The four measures, taken as a whole, are likely to be administratively complicated, costly, and slow, and so have very limited effect in arresting (let alone reversing) the decline of housing prices by reducing the glut of houses for sale as a result of widespread foreclosures. [Cram down in bankruptcy] fails on both grounds; bankruptcy is a complicated proceeding and having to declare bankruptcy, especially under Chapter 13, which does not wipe out all one’s debts, will be an unattractive option for even mortgagors otherwise inclined to abandon their house. [Liquidation of mortgage-backed securities] involves the vexing problem of valuing mortgage-backed securities in order to decide what to pay for them. [Loan Refinance] and [Loan Modification] are administratively very complex because they involve (as does [cram down] for that matter) separate negotiations or proceedings for each mortgage.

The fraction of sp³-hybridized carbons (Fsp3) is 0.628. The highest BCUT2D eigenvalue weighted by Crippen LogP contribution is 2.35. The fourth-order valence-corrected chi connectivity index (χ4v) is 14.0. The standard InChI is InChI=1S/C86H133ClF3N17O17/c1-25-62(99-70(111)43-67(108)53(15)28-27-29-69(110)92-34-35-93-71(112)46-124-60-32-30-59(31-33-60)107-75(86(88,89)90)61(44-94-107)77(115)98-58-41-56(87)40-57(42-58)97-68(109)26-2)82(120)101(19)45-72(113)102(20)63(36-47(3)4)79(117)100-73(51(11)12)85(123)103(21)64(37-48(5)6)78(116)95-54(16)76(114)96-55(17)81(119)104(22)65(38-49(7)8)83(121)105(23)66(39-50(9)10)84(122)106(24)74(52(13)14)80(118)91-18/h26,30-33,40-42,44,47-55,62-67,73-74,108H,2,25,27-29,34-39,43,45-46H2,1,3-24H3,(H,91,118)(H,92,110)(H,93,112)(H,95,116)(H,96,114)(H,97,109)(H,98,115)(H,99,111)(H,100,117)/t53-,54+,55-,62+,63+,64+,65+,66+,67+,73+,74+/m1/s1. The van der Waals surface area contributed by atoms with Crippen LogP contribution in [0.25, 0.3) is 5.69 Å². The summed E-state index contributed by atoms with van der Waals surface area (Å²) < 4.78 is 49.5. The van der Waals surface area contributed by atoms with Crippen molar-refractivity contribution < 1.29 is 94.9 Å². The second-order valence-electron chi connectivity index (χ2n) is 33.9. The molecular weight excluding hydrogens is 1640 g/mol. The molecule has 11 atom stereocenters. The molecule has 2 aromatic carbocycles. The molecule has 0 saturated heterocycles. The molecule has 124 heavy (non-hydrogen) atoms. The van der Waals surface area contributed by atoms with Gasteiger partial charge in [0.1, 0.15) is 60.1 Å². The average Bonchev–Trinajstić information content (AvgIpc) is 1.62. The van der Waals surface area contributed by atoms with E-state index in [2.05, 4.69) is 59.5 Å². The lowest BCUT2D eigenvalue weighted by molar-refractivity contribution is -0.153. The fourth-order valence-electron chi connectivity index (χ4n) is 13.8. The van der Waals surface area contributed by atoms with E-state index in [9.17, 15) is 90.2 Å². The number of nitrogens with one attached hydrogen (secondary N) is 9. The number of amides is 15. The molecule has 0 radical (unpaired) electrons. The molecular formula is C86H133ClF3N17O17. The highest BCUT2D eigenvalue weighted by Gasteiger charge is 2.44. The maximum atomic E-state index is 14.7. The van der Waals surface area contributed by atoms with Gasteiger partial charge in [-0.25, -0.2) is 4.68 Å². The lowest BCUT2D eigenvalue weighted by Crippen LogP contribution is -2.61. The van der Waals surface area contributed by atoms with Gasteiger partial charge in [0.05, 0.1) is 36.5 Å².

Does the recession, and the high foreclosure rates on homes, justify these unusual steps that will retard rather than hasten downsizing of the housing market? I do not believe so. Posner shows that the plan has many unattractive features, including that it would be a bureaucratic and administrative nightmare. In addition, it will almost surely cost far more than the $75 billion price tag that the administration attaches to the plan. This magnitude of spending on a complicated housing program seems like a bad idea when so much money is being committed toward other programs to help the economy: about $800 billion in a fiscal stimulus package, and probably much more than that in the Treasury’s and the Fed’s efforts to help banks become solvent and active in the lending market. I am also worried about increasing Fannie and Freddie’s stake in the housing market when their policies have contributed significantly to the excessive sub prime mortgage lending.